2 d linepp_revised6_4_12


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  • Art as a formal and holistic description of the real space and experience of landscape and its most elemental materials.
    Nature has always been recorded by artists, from pre-historic cave paintings to 20th century landscape photography. I too wanted to make nature the subject of my work, but in new ways. I started working outside using natural materials like grass and water, and this evolved into the idea of making a sculpture by walking.
    Walking itself has a cultural history, from Pilgrims to the wandering Japanese poets, the English Romantics and contemporary long-distance walkers.
    My first work made by walking, in 1967, was a straight line in a grass field, which was also my own path, going 'nowhere'. In the subsequent early map works, recording very simple but precise walks on Exmoor and Dartmoor, my intention was to make a new art which was also a new way of walking: walking as art.  Each walk followed my own unique, formal route, for an original reason, which was different from other categories of walking, like travelling. Each walk, though not by definition conceptual, realised a particular idea. Thus walking - as art - provided an ideal means for me to explore relationships between time, distance, geography and measurement. These walks are recorded or described in my work in three ways: in maps, photographs or text works, using whichever form is the most appropriate for each different idea. All these forms feed the imagination, they are the distillation of experience.
    Walking also enabled me to extend the boundaries of sculpture, which now had the potential to be de-constructed in the space and time of walking long distances. Sculpture could now be about place as well as material and form.
    I consider my landscape sculptures inhabit the rich territory between two ideological positions, namely that of making 'monuments' or conversely, of 'leaving only footprints'.
    Over the years these sculptures have explored some of the variables of transience, permanence, visibility or recognition. A sculpture may be moved, dispersed, carried.  Stones can be used as markers of time or distance, or exist as parts of a huge, yet anonymous, sculpture.  On a mountain walk a sculpture could be made above the clouds, perhaps in a remote region, bringing an imaginative freedom about how, or where, art can be made in the world.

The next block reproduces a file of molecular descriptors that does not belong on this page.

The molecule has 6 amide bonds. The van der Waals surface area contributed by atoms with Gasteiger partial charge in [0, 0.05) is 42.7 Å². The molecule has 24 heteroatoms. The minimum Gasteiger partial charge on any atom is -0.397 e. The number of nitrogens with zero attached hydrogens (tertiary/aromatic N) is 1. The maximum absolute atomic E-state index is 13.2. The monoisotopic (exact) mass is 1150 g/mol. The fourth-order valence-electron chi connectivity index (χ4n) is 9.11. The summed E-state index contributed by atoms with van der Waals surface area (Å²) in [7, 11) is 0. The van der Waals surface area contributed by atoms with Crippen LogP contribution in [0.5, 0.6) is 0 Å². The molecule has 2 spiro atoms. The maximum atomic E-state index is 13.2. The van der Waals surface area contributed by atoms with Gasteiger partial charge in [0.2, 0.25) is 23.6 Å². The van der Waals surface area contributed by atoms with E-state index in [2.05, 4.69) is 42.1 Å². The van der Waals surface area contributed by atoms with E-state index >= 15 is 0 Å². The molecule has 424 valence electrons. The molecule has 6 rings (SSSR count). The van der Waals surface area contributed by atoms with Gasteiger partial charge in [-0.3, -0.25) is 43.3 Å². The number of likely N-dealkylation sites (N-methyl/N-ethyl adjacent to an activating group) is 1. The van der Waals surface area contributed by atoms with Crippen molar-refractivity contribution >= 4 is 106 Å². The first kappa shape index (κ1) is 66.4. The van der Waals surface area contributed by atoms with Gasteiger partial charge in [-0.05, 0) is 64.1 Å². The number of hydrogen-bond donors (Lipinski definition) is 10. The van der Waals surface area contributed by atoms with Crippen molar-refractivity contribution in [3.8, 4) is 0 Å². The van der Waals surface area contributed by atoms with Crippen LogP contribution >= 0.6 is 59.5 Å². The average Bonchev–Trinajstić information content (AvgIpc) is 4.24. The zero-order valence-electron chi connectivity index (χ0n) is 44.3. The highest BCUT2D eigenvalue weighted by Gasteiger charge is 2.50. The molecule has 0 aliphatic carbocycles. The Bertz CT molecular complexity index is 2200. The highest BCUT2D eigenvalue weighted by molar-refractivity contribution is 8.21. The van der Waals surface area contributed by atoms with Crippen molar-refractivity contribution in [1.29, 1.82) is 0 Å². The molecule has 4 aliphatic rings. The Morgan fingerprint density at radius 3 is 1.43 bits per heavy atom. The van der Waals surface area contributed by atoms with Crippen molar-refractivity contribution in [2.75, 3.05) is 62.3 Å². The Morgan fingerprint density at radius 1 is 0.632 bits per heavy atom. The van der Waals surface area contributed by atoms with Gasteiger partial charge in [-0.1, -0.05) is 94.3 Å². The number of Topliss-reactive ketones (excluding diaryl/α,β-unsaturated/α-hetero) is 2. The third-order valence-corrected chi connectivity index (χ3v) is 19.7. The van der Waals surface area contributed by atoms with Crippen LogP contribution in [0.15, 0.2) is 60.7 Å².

Bristol 2000
  • he Museum of Modern Art, MoMA Highlights, New York: The Museum of Modern Art, revised 2004, originally published 1999, p. 280
    Interest in the mural form was widespread among the Abstract Expressionists, who often worked on a scale far larger than that of most easel paintings. Twombly, a member of a younger generation, transposed that interest in the wall into a different register: no painter of his time more consistently invites association with the language of graffiti. His scrawled calligraphic markings may recall the automatic writing of Surrealism, another inheritance passed on to him through Abstract Expressionism, but they also evoke the scratches and scribbles on the ancient walls of Rome (his home since 1957).
    Rome supplies another touchstone for Twombly through his fascination with classical antiquity. Here he refers to the myth in which Jupiter, lord of the gods, took the shape of a swan in order to ravish the beautiful Leda. (This violation ultimately led to the Trojan War, fought over Leda's daughter Helen.) Twombly's version of this old art-historical theme supplies no contrasts of feathers and flesh but an orgiastic fusion and confusion of energies within furiously thrashing overlays of crayon, pencil, and ruddy paint. A few recognizable signs—hearts, a phallus—fly out from this explosion. A drier comment is the quartered, windowlike rectangle near the top of the painting, an indication of the stabilizing direction that Twombly's art was starting to take.Rome, Twombly's home since the 1950s, has nurtured his fascination with classical antiquity. In this work he refers to the Roman myth in which Jupiter, lord of the gods, takes the shape of a swan in order to ravish Leda, the beautiful mother of Helen (over whom the Trojan war would be fought). Twombly's version of this old art-historical theme supplies no contrast of feathers and flesh but a fusion of violent energies in furiously thrashing overlays of crayon, pencil, and ruddy paint. A few recognizable signs—hearts, a phallus—fly out from this explosion, in stark contrast to the sober windowlike rectangle near the top of the painting.
  • he Museum of Modern Art, MoMA Highlights since 1980, New York: The Museum of Modern Art, 2007, p. 240
    Combining a Surrealist's interest in the unconscious with a postmodern sensibility, Herrera creates evocative collage drawings that are distinctively psychically charged. These amorphous works are typically composed from cut fragments from children’s coloring books or comic illustrations, and often incorporate Disney characters and other recognizable cartoon icons. In A Knock Herrera uses his cut-and-paste technique to achieve a perfect balance between figuration and abstraction. For this work he has cut out fragments of figures based on the Disney characters Snow White and the Seven Dwarfs from a collaged, candy-colored background. The disjointed figures are not immediately recognizable and only emerge from clues within the flowing, linear web of paper strips: a hand holding a candle, a pickax, the tassel of a cap, fragments of clothing, and pieces of arms and legs. Images that are normally considered innocent and innocuous are placed in illogical juxtapositions, resulting in a morphed entity composed of multiple body parts. Herrera has created a nightmarish world in which childhood innocence has been subsumed by the unconscious.
  • New Perspectives in Latin American Art, 1930–2006: Selections from a Decade of Acquisitions
    November 21, 2007–February 25, 2008